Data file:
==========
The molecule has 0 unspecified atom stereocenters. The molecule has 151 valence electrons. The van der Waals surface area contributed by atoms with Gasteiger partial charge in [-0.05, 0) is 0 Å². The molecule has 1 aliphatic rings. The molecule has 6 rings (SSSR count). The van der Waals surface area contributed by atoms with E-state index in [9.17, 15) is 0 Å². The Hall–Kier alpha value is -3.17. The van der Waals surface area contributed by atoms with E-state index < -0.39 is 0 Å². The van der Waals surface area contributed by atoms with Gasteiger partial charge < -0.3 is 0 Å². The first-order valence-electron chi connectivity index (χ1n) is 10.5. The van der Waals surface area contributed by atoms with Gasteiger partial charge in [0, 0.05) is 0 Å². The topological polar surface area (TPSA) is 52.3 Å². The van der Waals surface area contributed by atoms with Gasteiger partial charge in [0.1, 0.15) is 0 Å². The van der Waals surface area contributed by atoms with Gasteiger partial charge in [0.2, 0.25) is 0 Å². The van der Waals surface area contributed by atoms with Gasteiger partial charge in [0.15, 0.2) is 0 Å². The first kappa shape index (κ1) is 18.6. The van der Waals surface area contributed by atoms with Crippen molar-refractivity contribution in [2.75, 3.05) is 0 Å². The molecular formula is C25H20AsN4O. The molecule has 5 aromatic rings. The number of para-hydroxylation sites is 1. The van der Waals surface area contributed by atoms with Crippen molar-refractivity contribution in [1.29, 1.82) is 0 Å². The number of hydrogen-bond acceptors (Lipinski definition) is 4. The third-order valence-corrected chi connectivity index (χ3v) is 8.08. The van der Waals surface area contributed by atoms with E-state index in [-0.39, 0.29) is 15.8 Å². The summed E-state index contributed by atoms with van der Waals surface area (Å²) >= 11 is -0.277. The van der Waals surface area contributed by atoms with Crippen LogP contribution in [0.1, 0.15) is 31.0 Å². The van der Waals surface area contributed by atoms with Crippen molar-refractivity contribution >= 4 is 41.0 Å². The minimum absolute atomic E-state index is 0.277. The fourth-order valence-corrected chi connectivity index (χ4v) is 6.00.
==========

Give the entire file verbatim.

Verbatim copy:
The molecule has 0 unspecified atom stereocenters. The molecule has 151 valence electrons. The van der Waals surface area contributed by atoms with Gasteiger partial charge in [-0.05, 0) is 0 Å². The molecule has 1 aliphatic rings. The molecule has 6 rings (SSSR count). The van der Waals surface area contributed by atoms with E-state index in [9.17, 15) is 0 Å². The Hall–Kier alpha value is -3.17. The van der Waals surface area contributed by atoms with E-state index < -0.39 is 0 Å². The van der Waals surface area contributed by atoms with Gasteiger partial charge < -0.3 is 0 Å². The first-order valence-electron chi connectivity index (χ1n) is 10.5. The van der Waals surface area contributed by atoms with Gasteiger partial charge in [0, 0.05) is 0 Å². The topological polar surface area (TPSA) is 52.3 Å². The van der Waals surface area contributed by atoms with Gasteiger partial charge in [0.1, 0.15) is 0 Å². The van der Waals surface area contributed by atoms with Gasteiger partial charge in [0.2, 0.25) is 0 Å². The van der Waals surface area contributed by atoms with Gasteiger partial charge in [0.15, 0.2) is 0 Å². The first kappa shape index (κ1) is 18.6. The van der Waals surface area contributed by atoms with Crippen molar-refractivity contribution in [2.75, 3.05) is 0 Å². The molecular formula is C25H20AsN4O. The molecule has 5 aromatic rings. The number of para-hydroxylation sites is 1. The van der Waals surface area contributed by atoms with Crippen molar-refractivity contribution in [1.29, 1.82) is 0 Å². The number of hydrogen-bond acceptors (Lipinski definition) is 4. The third-order valence-corrected chi connectivity index (χ3v) is 8.08. The van der Waals surface area contributed by atoms with E-state index in [-0.39, 0.29) is 15.8 Å². The summed E-state index contributed by atoms with van der Waals surface area (Å²) >= 11 is -0.277. The van der Waals surface area contributed by atoms with Crippen LogP contribution in [0.1, 0.15) is 31.0 Å². The van der Waals surface area contributed by atoms with Crippen molar-refractivity contribution >= 4 is 41.0 Å². The minimum absolute atomic E-state index is 0.277. The fourth-order valence-corrected chi connectivity index (χ4v) is 6.00.